Poll: Sanders overtakes Biden, Buttigieg gains momentum after Iowa

Poll: Sanders overtakes Biden, Buttigieg gains momentum after Iowa
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Sen. Bernie SandersBernie SandersGOP lawmaker: Democratic Party 'used to be more moderate' 4 reasons why Trump can't be written off — yet Progressives lost the battle for the Democratic Party's soul MORE (I-Vt.) has overtaken former Vice President Joe BidenJoe Biden2020 Democratic Party platform endorses Trump's NASA moon program Don't let Trump distract us from the real threat of his presidency Abrams: Trump 'doing his best to undermine our confidence' in voting system MORE in a new Monmouth University Poll survey released on Tuesday, the latest sign that the Vermont senator has benefited from a burst of momentum following the Iowa caucuses. 

The poll shows Sanders with the support of 26 percent of Democrats and Democratic-leaning voters nationally, a 3-point jump since a similar Monmouth poll was released last month. 

But even more drastic was Biden’s dip in support. He fell to just 16 percent support nationally, down from 30 percent last month. 


Former South Bend, Ind. Mayor Pete ButtigiegPete ButtigiegFormer Indiana Gov. Joe Kernan dies How Republicans can embrace environmentalism and win In politics, as in baseball, it ain't over till it's over MORE and Sen. Elizabeth WarrenElizabeth Warren4 reasons why Trump can't be written off — yet Here are top contenders to be Biden's VP Kamala Harris to young Black women at conference: 'I want you to be ambitious' MORE (D-Mass.), meanwhile, are knotted in third place with 13 percent support each. But that’s a significant gain for Buttigieg, who currently leads in the delegate count in Iowa. In last month’s poll, he garnered only 6 percent support.

One other candidate, former New York City Mayor Mike Bloomberg, notched double-digit support in the poll, coming in at 11 percent. That’s a 2 point gain over last month’s results. 

The Monmouth poll is the latest to illustrate the boost that Sanders and Buttigieg have received after placing at or near the top in the Iowa caucuses. Both candidates have declared victory in the state, with Sanders asserting that he won the popular vote and Buttigieg leading in the count of state delegate equivalents, the traditional metric by which a winner is declared in the state.

The survey also shows the extent to which Biden’s fourth-place finish in the caucuses has weakened his standing nationally, said Patrick Murray, the director of the Monmouth University Polling Institute.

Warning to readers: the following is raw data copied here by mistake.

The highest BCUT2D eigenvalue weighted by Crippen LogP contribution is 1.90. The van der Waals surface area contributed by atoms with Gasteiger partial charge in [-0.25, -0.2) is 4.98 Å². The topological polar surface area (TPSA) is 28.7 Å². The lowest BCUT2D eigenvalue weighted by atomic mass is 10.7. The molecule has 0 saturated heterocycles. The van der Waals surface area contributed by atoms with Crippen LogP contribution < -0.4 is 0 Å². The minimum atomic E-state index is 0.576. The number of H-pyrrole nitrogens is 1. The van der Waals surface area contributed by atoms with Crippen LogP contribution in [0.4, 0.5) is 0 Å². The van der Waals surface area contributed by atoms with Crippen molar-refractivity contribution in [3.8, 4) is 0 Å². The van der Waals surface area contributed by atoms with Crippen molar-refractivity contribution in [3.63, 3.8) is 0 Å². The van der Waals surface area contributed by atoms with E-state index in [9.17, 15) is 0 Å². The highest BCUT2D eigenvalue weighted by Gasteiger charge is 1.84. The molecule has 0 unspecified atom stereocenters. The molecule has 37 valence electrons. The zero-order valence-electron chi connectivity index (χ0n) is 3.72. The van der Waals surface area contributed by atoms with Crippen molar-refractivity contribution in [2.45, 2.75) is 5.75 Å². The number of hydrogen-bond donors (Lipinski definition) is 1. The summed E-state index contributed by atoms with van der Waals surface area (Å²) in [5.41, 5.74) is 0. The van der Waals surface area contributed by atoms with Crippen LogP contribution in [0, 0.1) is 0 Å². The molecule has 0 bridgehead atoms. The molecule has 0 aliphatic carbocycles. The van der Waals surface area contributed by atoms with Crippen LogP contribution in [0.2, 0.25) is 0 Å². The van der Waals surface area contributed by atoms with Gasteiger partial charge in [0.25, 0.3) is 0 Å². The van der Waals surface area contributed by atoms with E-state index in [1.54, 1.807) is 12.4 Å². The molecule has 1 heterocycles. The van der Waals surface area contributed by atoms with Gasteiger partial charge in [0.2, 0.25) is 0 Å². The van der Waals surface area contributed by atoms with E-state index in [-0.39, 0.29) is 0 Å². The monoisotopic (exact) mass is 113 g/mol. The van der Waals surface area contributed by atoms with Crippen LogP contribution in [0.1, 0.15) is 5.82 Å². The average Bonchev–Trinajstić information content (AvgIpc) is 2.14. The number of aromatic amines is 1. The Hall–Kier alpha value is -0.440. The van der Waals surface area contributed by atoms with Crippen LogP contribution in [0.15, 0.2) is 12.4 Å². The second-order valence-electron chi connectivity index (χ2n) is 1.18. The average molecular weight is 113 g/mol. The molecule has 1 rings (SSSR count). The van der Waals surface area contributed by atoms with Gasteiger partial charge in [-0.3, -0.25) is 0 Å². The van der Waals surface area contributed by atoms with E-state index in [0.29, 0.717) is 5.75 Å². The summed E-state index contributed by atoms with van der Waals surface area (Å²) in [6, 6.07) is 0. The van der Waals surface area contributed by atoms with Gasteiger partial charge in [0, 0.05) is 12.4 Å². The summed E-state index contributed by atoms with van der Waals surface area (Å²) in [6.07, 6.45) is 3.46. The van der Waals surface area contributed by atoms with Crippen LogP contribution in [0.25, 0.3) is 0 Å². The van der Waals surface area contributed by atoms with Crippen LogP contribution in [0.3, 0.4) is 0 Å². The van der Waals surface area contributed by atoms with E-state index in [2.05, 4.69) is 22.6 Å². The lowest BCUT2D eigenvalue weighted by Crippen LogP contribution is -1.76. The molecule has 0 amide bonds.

“Iowa has had a significant impact on the race, especially for Biden, whose support was always soft and based largely on the perception of electability. Sanders is on the rise, but his gains have come mainly in states that vote after Super Tuesday. There is still time for a number of candidates, including Sanders, to build or lose momentum,” said Murray.


The Iowa caucuses, the first-in-the-nation nominating contest, has been beset by delays and controversy after technical difficulties and reporting discrepancies delayed the results for days. Even after tallies from all precincts were released last week, apparent errors prompted questions about whether the Iowa Democratic Party was able to deliver a precise account of the vote.

News outlets, including The Associated Press, which typically calls the results of elections, have so far declined to declare a winner in Iowa after reporting errors and inconsistencies raised concerns about the overall accuracy of the tabulations.

The chaos surrounding the caucuses now threatens Iowa’s preeminent position in the presidential nominating calendar. The Monmouth poll found decreasing support among Democrats for keeping the schedule the same, with only 7 percent saying that the party should keep its current system. That’s down from 11 points last month.

Indeed, most Democrats and Democratic-leaning voters — 56 percent — said they support a national primary, in which voters in all 50 states would head to the polls on the same day to cast their vote for their party’s presidential nominee, according to the poll. 

At the same time, nearly 1 in 5 respondents — 19 percent — said they favored grouped primaries, in which several states would hold their nominating contests on the same day. Another 11 percent said they would prefer to have a few other states vote on the same days as Iowa and New Hampshire. 

The Monmouth poll surveyed 357 Democratic and Democratic-leaning voters from Feb. 6-9. It has a margin of error of plus or minus 5.2 percentage points.